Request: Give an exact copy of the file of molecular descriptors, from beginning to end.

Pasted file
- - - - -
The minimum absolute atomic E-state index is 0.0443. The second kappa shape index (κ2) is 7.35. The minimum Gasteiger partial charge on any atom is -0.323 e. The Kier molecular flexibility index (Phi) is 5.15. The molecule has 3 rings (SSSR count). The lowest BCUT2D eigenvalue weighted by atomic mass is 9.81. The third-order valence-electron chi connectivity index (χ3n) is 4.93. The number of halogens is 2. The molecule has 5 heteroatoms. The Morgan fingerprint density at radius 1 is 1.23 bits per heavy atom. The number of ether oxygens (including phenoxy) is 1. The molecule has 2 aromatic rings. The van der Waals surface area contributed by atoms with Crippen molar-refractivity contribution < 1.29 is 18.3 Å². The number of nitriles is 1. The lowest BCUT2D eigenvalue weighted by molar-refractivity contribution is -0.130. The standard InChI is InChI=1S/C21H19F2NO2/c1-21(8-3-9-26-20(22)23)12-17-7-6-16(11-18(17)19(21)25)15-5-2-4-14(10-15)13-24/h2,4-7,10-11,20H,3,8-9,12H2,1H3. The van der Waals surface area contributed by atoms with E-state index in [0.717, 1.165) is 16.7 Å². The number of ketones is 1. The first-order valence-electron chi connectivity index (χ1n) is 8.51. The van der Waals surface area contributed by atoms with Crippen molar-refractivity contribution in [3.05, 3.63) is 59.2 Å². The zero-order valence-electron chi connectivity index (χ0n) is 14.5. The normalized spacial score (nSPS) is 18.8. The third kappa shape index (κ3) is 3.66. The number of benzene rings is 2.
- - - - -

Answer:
The minimum absolute atomic E-state index is 0.0443. The second kappa shape index (κ2) is 7.35. The minimum Gasteiger partial charge on any atom is -0.323 e. The Kier molecular flexibility index (Phi) is 5.15. The molecule has 3 rings (SSSR count). The lowest BCUT2D eigenvalue weighted by atomic mass is 9.81. The third-order valence-electron chi connectivity index (χ3n) is 4.93. The number of halogens is 2. The molecule has 5 heteroatoms. The Morgan fingerprint density at radius 1 is 1.23 bits per heavy atom. The number of ether oxygens (including phenoxy) is 1. The molecule has 2 aromatic rings. The van der Waals surface area contributed by atoms with Crippen molar-refractivity contribution < 1.29 is 18.3 Å². The number of nitriles is 1. The lowest BCUT2D eigenvalue weighted by molar-refractivity contribution is -0.130. The standard InChI is InChI=1S/C21H19F2NO2/c1-21(8-3-9-26-20(22)23)12-17-7-6-16(11-18(17)19(21)25)15-5-2-4-14(10-15)13-24/h2,4-7,10-11,20H,3,8-9,12H2,1H3. The van der Waals surface area contributed by atoms with E-state index in [0.717, 1.165) is 16.7 Å². The number of ketones is 1. The first-order valence-electron chi connectivity index (χ1n) is 8.51. The van der Waals surface area contributed by atoms with Crippen molar-refractivity contribution in [3.05, 3.63) is 59.2 Å². The zero-order valence-electron chi connectivity index (χ0n) is 14.5. The normalized spacial score (nSPS) is 18.8. The third kappa shape index (κ3) is 3.66. The number of benzene rings is 2.